WWCode Conversations #53: Finding Passion in Tech After Two Decades in Finance

Women Who Code
7 min readAug 3, 2022


Written by WWCode HQ

Women Who Code Conversations 53 | SpotifyiTunesGoogleYouTubeText
Briana Augenreich, Women Who Code Leadership Fellow, interviews Velia Carboni, Chief Digital and Technology Officer at VF Corp. They discuss Velia finding her passion in tech after two decades in finance, the benefits of empowering your people, and the corporate culture at VFC.

Can you share a little bit about how you got on your journey to this current role?

I started in finance years ago. I spent about 24 years in the financial services industry. My background was in finance and then I fell upon a role in our technology organization through a financial exercise. I found my passion. I fell in love with technology and I never looked back. I have so much respect for my colleagues in finance, I just needed something different. I stayed in technology, then moved my way into more of the digital side of the house. I oversee everything from our commerce, to in-store to infrastructure, cloud, security, and desktop support. VF is a portfolio company. We have some big brands, like The North Face, Vans, Timberland, Dickies, Kipling, Eastpak, Napapijri, and more. We are a global company. My team basically services the technology and digital needs of all those brands.

What does a digital transformation entail? What does that look like for VFC?

When I joined VF Corp, we were already on a digital transformational journey. If you fast-forward to COVID, it really has accelerated. We watch our consumers, we watch the way that they engage, and it’s just been very transformative at a velocity that I don’t think any of us anticipated. It is working with the different brands to understand their different consumer needs. My job is to help serve the brands with the capabilities they need to be able to engage with their consumer. Transformation is based on a lot of things. The technology aspect is almost the easiest part. I think the harder changes are the people and processes that have to change along with that.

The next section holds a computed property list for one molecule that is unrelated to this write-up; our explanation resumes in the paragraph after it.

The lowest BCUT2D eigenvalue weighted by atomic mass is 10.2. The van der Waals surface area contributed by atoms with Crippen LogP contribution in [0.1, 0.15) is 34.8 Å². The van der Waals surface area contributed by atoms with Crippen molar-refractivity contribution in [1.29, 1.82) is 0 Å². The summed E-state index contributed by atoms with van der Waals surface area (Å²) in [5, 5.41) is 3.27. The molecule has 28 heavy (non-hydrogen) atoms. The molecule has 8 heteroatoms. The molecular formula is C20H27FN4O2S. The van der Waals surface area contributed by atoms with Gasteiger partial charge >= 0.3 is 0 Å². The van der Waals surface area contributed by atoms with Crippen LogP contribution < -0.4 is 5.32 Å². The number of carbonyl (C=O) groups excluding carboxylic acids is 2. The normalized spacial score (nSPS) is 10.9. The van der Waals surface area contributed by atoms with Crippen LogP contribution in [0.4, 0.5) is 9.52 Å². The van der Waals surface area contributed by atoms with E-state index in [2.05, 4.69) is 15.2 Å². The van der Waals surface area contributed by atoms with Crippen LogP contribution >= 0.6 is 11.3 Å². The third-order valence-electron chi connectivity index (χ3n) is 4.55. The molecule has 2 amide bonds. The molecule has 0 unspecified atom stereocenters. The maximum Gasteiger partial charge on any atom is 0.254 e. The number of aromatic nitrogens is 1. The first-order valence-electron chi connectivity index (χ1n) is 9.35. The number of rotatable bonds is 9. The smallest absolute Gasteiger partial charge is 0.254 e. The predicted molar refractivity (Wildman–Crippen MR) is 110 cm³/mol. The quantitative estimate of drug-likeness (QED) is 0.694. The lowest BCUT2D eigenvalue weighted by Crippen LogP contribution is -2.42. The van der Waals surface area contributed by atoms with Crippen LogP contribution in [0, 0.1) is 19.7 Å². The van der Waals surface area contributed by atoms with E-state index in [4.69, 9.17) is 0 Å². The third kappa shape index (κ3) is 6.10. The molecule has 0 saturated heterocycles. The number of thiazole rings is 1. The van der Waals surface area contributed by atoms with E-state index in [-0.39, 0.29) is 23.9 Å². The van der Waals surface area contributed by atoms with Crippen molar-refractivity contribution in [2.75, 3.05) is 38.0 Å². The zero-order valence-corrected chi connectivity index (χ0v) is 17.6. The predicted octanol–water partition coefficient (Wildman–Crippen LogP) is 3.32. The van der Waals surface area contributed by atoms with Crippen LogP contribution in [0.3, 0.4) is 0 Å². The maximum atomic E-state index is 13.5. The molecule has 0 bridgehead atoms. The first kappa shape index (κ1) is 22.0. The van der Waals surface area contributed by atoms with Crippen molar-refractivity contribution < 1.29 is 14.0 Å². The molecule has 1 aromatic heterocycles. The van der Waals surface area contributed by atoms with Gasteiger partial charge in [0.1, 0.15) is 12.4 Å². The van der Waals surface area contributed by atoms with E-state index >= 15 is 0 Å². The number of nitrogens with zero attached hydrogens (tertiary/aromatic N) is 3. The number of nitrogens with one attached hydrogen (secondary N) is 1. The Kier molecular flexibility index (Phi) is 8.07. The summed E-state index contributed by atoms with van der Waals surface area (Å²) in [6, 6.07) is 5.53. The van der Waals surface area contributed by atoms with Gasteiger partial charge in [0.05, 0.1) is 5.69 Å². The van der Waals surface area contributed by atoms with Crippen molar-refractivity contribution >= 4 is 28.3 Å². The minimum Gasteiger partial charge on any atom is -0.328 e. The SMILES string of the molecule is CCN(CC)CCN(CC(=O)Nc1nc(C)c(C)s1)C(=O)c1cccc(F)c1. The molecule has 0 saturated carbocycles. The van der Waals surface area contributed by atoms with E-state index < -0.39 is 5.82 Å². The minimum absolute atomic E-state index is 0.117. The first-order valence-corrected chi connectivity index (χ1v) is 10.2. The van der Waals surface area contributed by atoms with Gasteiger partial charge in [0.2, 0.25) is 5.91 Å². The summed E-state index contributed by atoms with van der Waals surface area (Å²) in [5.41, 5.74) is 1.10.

Encompassing all of that is culture. You need energy. You need to get a group of individuals that have become your champions of this change. and really affect the way we live, eat and breathe, the changes we need to make. We empower our associates. It’s a fail-safe environment. We’re going to try things. We’re not going to succeed all the time. You have to have the mindset of learning, curiosity, and passion to push the envelope in many ways.

I’ve heard from your co-workers and peers that your joining in this digital transformation has had a really large impact on the culture shift in adopting that digital transformation. Are there any concrete things that you’re doing to encourage that culture adoption?

Yes, a couple of things. On the scientific side, we’ve instituted a product management framework in order to really help us understand the capabilities and opportunities we want to solve for. How do you build your road maps? How do you retire old technology? The other part is empowering your leaders. I’m a big people leader. I love the people that work within my organization. I love the heart and soul that they pour into their work. A lot of that comes back to empowering those leaders.

Product management allows us to do that. You almost become like a mini CEO of that capability. You own the financial budget, the capabilities, the delivery, and the support. You really own the end-to-end. We are acquiring a lot of talent as time goes on, so if anyone’s looking for employment, please reach out. The other beautiful thing that we were able to do is we’re a company with 120 years of history. It’s been amazing to watch the collaboration between the new and the existing employees come together and unify.

How is product management different from what you were doing before?

We had a mix of the way we organize work. It’s more about the way you empower your leaders and run that visioning. Starting with that opportunity statement, down to when you build the detailed stories of how the work is going to get done, to that support structure once you launch. Product management forces a lot more of that discipline. It also breeds more creativity, because you allow your people to start at that higher level and then build down into the details. I think historically, we were very project-focused. It’s a little bit more black and white, and it’s a much more traditional kinda implementation.